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Living with Moral Disagreement

The Enduring Controversy about Affirmative Action

How to handle affirmative action is one of the most intractable policy problems of our era, touching on controversial issues such as race-consciousness and social justice. Much has been written both for and against affirmative action policies—especially within the realm of educational opportunity. In this book, philosopher Michele S. Moses offers a crucial new pathway for thinking about the debate surrounding educational affirmative action, one that holds up the debate itself as an important emblem of the democratic process.
Central to Moses’s analysis is the argument that we need to understand disagreements about affirmative action as inherently moral, products of conflicts between deeply held beliefs that shape differing opinions on what justice requires of education policy. As she shows, differing opinions on affirmative action result from different conceptual values, for instance, between being treated equally and being treated as an equal or between seeing race-consciousness as a pernicious political force or as a necessary variable in political equality. As Moses shows, although moral disagreements about race-conscious policies and similar issues are often seen as symptoms of dysfunctional politics, they in fact create rich opportunities for discussions about diversity that nourish democratic thought and life. 

144 pages | 2 tables | 6 x 9 | © 2016

Education: Education--Economics, Law, Politics, Higher Education, Philosophy of Education

Philosophy: Ethics

Political Science: Public Policy


“A unique book on affirmative action, one that sees this polarizing topic through the lens of deliberative democratic theory, as an opportunity for civic dialogue among those with divergent opinions that can strengthen democracy. Moses draws on a fascinating study of community discussions that she and her colleagues initiated in the run-up to a statewide referendum on affirmative action, integrating her findings with philosophical analysis of both affirmative action and democratic theory. The result is exemplary scholarship, a fusion of the empirical and the theoretical that is the hallmark of the best work in contemporary philosophy of education.”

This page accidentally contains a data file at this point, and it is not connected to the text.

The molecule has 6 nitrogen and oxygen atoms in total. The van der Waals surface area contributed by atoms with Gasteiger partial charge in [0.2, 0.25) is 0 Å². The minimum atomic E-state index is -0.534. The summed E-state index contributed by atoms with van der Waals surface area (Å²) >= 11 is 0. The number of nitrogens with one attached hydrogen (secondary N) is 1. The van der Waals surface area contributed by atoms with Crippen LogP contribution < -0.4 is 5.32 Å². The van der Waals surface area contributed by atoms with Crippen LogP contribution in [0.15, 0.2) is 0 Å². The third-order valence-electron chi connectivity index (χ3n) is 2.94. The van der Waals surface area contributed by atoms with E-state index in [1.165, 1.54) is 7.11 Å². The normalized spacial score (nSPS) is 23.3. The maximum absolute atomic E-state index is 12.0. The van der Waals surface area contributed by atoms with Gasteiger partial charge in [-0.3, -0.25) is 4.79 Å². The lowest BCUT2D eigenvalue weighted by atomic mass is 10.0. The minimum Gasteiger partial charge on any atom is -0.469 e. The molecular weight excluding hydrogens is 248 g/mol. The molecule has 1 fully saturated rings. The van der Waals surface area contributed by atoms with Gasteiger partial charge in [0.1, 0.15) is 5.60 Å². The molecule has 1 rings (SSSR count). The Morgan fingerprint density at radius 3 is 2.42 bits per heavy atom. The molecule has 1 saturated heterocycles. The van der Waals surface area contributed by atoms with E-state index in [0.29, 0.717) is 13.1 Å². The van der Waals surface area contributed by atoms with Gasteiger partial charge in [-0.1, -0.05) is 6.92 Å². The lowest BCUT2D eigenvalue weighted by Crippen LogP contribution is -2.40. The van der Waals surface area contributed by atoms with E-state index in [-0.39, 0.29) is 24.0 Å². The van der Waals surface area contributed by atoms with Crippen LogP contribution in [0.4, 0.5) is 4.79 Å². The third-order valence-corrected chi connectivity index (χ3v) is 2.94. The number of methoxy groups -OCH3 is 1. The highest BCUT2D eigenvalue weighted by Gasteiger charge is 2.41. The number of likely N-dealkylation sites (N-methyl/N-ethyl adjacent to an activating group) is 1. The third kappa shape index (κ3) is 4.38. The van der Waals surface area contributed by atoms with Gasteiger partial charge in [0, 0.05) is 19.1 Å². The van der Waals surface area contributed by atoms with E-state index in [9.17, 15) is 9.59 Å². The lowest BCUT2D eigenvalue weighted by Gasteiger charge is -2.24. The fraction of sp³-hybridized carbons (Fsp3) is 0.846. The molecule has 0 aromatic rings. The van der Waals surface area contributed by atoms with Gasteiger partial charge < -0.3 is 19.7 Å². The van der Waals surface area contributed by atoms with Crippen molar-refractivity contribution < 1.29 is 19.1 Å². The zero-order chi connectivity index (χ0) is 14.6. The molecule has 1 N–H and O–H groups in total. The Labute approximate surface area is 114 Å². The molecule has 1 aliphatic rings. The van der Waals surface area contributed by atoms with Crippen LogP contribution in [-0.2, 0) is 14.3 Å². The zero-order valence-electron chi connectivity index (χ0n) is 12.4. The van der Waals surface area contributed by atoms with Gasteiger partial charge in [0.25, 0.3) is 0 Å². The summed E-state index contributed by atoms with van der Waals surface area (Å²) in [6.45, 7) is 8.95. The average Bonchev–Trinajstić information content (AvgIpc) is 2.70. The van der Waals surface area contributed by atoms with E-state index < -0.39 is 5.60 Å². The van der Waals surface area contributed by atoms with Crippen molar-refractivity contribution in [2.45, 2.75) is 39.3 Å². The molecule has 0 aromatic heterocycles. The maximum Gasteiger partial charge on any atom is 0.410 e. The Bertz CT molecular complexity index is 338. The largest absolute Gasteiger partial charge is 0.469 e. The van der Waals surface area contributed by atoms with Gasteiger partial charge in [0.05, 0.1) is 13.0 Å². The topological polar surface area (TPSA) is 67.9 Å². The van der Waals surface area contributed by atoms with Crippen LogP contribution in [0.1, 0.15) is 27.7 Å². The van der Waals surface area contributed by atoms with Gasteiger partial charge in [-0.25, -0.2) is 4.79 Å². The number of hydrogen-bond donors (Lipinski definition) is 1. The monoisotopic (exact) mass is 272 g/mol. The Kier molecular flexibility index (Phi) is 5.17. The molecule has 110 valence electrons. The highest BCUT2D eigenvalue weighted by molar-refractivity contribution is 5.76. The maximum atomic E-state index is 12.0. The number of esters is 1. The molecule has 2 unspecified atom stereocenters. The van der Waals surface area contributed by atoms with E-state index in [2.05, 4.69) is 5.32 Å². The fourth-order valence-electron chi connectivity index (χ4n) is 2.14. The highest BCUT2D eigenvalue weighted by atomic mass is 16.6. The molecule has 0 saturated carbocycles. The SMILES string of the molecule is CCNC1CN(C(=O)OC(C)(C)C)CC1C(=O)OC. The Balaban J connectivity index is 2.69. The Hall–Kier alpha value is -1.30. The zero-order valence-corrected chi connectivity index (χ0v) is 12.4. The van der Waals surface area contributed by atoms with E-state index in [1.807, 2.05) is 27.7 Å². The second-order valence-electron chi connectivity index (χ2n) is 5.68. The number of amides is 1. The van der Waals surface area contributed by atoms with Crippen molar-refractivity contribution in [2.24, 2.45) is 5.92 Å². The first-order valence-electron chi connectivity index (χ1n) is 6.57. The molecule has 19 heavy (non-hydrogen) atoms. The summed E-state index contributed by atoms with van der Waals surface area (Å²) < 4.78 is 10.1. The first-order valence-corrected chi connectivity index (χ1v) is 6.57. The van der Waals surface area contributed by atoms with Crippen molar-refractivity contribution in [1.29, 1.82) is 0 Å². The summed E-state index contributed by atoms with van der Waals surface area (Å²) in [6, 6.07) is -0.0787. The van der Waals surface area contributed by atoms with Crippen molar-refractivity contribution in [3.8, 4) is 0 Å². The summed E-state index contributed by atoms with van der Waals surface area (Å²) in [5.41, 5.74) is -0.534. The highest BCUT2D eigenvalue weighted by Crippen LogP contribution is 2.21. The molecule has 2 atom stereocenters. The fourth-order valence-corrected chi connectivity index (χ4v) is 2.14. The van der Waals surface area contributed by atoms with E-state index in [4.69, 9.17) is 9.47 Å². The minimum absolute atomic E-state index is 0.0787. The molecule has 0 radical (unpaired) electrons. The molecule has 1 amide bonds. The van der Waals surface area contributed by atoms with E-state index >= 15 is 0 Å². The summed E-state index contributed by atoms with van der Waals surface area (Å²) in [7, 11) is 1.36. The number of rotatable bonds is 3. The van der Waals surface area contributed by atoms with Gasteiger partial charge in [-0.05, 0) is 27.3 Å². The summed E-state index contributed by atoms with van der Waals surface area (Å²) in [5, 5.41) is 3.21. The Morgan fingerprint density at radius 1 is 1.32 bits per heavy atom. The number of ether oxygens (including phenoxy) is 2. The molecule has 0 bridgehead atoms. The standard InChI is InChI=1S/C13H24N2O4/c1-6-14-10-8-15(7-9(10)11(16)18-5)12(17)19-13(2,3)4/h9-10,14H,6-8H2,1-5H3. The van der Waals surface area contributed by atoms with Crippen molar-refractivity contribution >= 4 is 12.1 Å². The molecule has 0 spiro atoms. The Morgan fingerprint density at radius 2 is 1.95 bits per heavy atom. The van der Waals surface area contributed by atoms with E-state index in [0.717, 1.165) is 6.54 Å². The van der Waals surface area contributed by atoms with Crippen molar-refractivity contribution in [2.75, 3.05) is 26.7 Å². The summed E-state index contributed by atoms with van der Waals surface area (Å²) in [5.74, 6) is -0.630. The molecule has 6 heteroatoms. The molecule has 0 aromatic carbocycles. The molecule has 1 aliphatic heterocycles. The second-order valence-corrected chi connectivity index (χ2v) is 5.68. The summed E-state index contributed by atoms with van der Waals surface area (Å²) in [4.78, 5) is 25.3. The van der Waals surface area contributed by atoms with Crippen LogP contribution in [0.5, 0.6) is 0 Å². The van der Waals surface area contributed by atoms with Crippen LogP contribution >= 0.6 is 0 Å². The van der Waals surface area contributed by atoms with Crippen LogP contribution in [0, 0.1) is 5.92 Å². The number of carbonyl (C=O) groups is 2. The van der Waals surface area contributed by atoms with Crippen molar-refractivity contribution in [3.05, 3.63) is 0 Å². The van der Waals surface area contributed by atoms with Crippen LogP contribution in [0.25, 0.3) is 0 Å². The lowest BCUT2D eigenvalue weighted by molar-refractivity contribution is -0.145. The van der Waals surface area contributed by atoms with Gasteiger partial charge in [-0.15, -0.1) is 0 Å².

Lawrence Blum, University of Massachusetts Boston

“A highly readable yet deeply analytical account of the nation’s inability to resolve its persistent disagreement about affirmative action. Moses’s analysis shines important new light on broad and deep divisions over the meaning and relative value of equality and individual rights in social policy. Locating recent litigation and ballot initiatives about diversity in higher education in theories of justice and democracy, she unearths fundamental moral disagreements that lie below the intense volume of the nation’s debates about pervasive racial injustice. She offers a compelling argument that democratic deliberation and dialogue can help us build bridges to productive ways of living with these fundamental differences and arrive at new agreements that support our diverse democracy.”

Jeannie Oakes, University of California, Los Angeles

Table of Contents


One / “Who Isn’t for Equality?”
Two / The Case of Affirmative Action Policy
Three / The Nature of Moral Disagreement: Conflicting Ideals?
Four / Ballot Initiatives, Moral Disagreement, and Ideas of Equality
Five / Deliberative Democracy and Policy Dialogue (with Lauren P. Saenz and Amy Farley Lobue)
Six / What Should We Do about Profound Moral Disagreements over Education Policy?

Appendix A / Pre-Questionnaire
Appendix B / Post-Questionnaire
Appendix C / Post-Post-Questionnaire
Appendix D / Follow-Up Interview Protocol


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